World Cup 2022: armband row in Qatar before England, Wales and US enter fray – live

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Key events

Jonathan Liew

Tuesday’s early kick-off sees Argentina start their Group C campaign against Saudi Arabia. Mexico and Poland are also in the group. Jonathan Liew writes for us that 2022 might just be Lionel Messi’s best shot at glory:

This is Messi’s fifth World Cup. And of course there has been a lot of the usual talk about whether he “needs” to win it for his legacy, a lot of the usual hot air and spume about his duel with Cristiano Ronaldo, football discourse reduced to the level of a pub debate. Within Argentina, however, something seems to have changed. After more than a decade of treating Messi as a vessel for their expectations Argentina are finally beginning to ask not what Messi can do for them but what they can do for Messi.

Perhaps the turning point in this respect was the 2019 Copa América campaign, in which Messi was an uncharacteristically vocal presence. He complained about the poor quality of the pitches, described the refereeing as “corrupt” and insisted that the “whole thing is set up for Brazil”.

Having been criticised early in his career for his meek rendition of the national anthem, here Messi sang it loudly and passionately. Nobody ever doubted how much Messi cared. But here, perhaps, was a recognition by him that it needed to be shown, not simply known.

You can read more from Jonathan Liew here: Lionel Messi’s World Cup swansong might just be his best shot at glory

If you fancy something to listen to in order to get in the mood, and you missed it last night, our Football Daily podcast discussed that opening fixture last night, as Max Rushden was joined by Barry Glendenning, Lars Sivertsen and Troy Townsend with Jonathan Wilson chipping in from the Al Bayt Stadium in Qatar. You can listen to it here.

Before we get into previewing today’s matches, there is some good news for Ecuador fans and anybody who immediately lumped some money on Enner Valencia for the golden boot after the 31st minute of yesterday’s match – he has said he thinks he will be fit to face the Netherlands.

Reuters is carrying a quote from the 33-year-old former West Ham striker saying “I have some discomfort in my knee and ankle. The doctors will assess and see how serious it is. I hope to play in the second game against the Netherlands.”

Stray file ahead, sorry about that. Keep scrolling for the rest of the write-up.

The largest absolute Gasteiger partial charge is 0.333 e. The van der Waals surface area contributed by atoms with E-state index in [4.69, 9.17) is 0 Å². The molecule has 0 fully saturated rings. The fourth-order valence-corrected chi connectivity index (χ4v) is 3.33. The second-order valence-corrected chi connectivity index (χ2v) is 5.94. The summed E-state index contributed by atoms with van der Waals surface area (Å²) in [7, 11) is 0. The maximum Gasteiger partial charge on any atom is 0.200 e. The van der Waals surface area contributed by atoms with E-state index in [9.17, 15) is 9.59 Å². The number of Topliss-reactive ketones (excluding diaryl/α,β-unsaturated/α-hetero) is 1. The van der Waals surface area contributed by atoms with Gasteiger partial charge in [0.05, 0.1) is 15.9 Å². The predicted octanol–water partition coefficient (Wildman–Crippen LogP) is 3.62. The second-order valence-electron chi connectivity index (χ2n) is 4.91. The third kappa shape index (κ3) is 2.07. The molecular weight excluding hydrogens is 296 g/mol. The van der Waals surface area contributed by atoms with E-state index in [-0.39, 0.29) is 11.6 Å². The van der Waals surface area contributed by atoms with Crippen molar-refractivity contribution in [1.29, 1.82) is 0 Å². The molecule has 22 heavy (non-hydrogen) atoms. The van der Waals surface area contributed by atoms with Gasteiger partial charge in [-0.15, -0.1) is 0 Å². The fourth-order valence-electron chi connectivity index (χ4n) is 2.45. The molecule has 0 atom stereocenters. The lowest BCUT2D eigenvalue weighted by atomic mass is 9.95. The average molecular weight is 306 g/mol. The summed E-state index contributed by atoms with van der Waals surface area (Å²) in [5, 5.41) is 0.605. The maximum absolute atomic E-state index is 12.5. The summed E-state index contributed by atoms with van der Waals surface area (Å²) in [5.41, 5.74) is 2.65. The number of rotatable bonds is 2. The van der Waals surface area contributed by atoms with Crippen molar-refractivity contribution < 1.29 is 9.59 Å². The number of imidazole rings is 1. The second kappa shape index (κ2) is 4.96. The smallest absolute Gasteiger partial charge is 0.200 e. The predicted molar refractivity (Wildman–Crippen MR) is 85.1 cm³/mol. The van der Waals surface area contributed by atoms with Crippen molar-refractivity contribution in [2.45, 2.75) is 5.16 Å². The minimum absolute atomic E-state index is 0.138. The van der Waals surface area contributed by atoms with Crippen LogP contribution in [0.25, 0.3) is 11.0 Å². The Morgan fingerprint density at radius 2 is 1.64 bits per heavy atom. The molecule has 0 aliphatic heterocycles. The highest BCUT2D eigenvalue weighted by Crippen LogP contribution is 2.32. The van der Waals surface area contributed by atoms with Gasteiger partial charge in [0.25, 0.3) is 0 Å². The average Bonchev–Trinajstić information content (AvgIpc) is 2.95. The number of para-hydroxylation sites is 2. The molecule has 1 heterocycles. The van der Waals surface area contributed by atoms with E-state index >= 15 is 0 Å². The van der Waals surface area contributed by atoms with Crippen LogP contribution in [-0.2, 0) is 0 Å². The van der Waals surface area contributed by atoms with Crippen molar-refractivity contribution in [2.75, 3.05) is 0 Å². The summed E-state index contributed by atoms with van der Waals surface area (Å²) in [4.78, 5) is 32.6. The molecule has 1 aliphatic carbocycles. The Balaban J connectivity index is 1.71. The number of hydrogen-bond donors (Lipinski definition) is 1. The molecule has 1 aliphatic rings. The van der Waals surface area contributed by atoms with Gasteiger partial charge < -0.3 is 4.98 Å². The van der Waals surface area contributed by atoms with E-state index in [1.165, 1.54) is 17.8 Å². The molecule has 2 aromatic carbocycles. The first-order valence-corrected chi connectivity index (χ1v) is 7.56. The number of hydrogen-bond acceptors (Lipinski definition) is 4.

With his brace, Valencia became the fourth player in the last five World Cups to score twice in the opening game of the tournament, after Germany’s Miroslav Klose (2006), Brazil’s Neymar (2014) and Russia’s Denis Cheryshev (2018).

Preamble

Welcome to our live coverage of day two of the weirdest World Cup of all our lifetimes to date.

After an explosive start – including some baffling VAR – yesterday’s opening match settled down into a rather unambitious dull affair. Ecuador may ultimately regret not pushing harder to rack up more goals in a group where only two of the Netherlands, Senegal and Ecuador can progress.

We have got a busy day ahead. There should be media appearances from teams playing on Tuesday, which includes holders France, much-fancied Argentina, dark horses Denmark and the Socceroos.

And there is the small matter of three matches today. England kick off against Iran at 1.00pm GMT hoping for more of the spirit from the second half of that 3-3 Nations League draw with Germany at Wembley in September than the humiliating home thumping they got off Hungary during the summer.

At 4pm GMT Netherlands and Senegal face each other. You suspect that neither of them saw anything Sunday from Group A’s other teams to make them doubt they will ultimately both progress to the knockout stages.

And last, but very much not least, at 7pm GMT Wales kick off their first match at a World Cup finals since losing 1-0 to Brazil in a quarter-final in Gothenburg in 1958. They face the USA.

The main debate around those England and Wales games right now isn’t so much whether Jack Grealish will play and what formation Wales will set up in, as what Harry Kane and Gareth Bale will be wearing on their arms. As my colleague Jacob Steinberg reports from Doha, England’s players will take the knee before the game, but Kane must decide whether to support LGBTQ+ rights by wearing the “OneLove” rainbow captain’s armband the FA have been promising, or wear the Fifa-mandated armband message, amid fears that the gesture could earn him an instant booking. You can read more here.

This is Martin Belam in London. I have spent most of this year live blogging countless unnecessary deaths, human rights abuses, corruption and people struggling to get hold of the basics for life like drinking water. So for a complete change of scene, here’s the World Cup in Qatar.



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